or, the 46 year old satchel
This satchel is older than most of the people on the planet. I had it made to measure in about 1970. No country on earth has a median age much over 40, and the median age in Uganda is about 15. It cost me £20, and is perhaps a perfect example of "shabby chic", of how something that is well made can withstand wear and tear and still look good.
Obviously it's modelled on a standard school satchel, but I decided to have a strap that went all the way around, instead of being attached to loops at the sides, in the interests of strength and durability. The best part of half a century has proved me right. I also had it made in black leather with chrome buckles: remember, this was effectively the end of the 60s, and that was "trendy".
It needs re-stitching from time to time: I reckon I spend an average of maybe an hour a year repairing it with heavy thread and a carpet needle, repairing stitching that has perished.
Normally I repair only a few inches of perished stitching at a time, and for about the first 20 years I owned it, I didn't even need to do that. I was at university when I had it made, and the way I chose the dimensions was simple. The main body is big enough to hold an A4 folder (note to American readers: A4 is the standard paper size in most of the world) and the two pockets can each hold one screw-mount Leica with collapsible 5cm Elmar lens. I don't think I ever have carried two Leicas in it, but I wanted the pockets to be symmetrical.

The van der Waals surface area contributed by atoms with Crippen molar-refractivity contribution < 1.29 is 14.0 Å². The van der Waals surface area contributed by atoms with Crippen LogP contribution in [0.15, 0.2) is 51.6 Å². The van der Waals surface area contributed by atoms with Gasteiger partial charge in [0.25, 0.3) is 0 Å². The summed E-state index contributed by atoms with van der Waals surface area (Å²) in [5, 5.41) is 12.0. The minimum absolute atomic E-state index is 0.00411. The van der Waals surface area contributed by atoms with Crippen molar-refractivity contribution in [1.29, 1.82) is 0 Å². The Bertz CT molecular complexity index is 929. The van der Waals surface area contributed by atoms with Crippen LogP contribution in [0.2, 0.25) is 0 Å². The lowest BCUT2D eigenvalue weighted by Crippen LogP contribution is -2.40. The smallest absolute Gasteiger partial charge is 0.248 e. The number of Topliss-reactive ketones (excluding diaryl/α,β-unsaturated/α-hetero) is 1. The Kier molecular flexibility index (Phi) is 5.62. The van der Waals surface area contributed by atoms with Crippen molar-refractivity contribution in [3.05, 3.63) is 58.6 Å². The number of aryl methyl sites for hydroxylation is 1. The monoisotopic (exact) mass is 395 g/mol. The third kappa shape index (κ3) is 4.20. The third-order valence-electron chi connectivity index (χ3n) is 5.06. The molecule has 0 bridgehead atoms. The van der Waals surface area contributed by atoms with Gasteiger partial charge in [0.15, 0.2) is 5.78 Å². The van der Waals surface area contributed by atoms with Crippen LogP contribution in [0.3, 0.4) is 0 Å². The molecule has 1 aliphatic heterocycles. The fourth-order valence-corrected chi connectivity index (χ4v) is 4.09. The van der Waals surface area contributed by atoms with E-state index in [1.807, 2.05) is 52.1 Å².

And that's it. I last repaired it just before going to Arles in 2016, when I took the pictures above. I don't use screw-mount Leicas any more, and even with a collapsible lens, a film M-series is a tight fit (it'll just go). A digital M is too big, and besides, it won't take the Elmar. Or rather, it won't let it collapse. On the other hand, it's still a very, very useful bag;
The older I get, the more I appreciate things that last and are reparable. It's true that some new things are a marked improvement on what went before, and where the old really does become obsolete: computers are often an excellent example.
Then there are things where you gain on the swings and lose on the roundabouts. The higher fuel efficiency of a new car, for example, is paid for with higher costs (both initially and for maintenance), greater complexity and in most cases less long-term reparability.
Things like this satchel, though, are very hard to improve upon. Nothing new would be better, and when you consider that so far it has cost me well under a penny a week, plus the occasional hour spent re-stitching, it looks like very good value.
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Words and pictures copyright (c) Roger Hicks 2016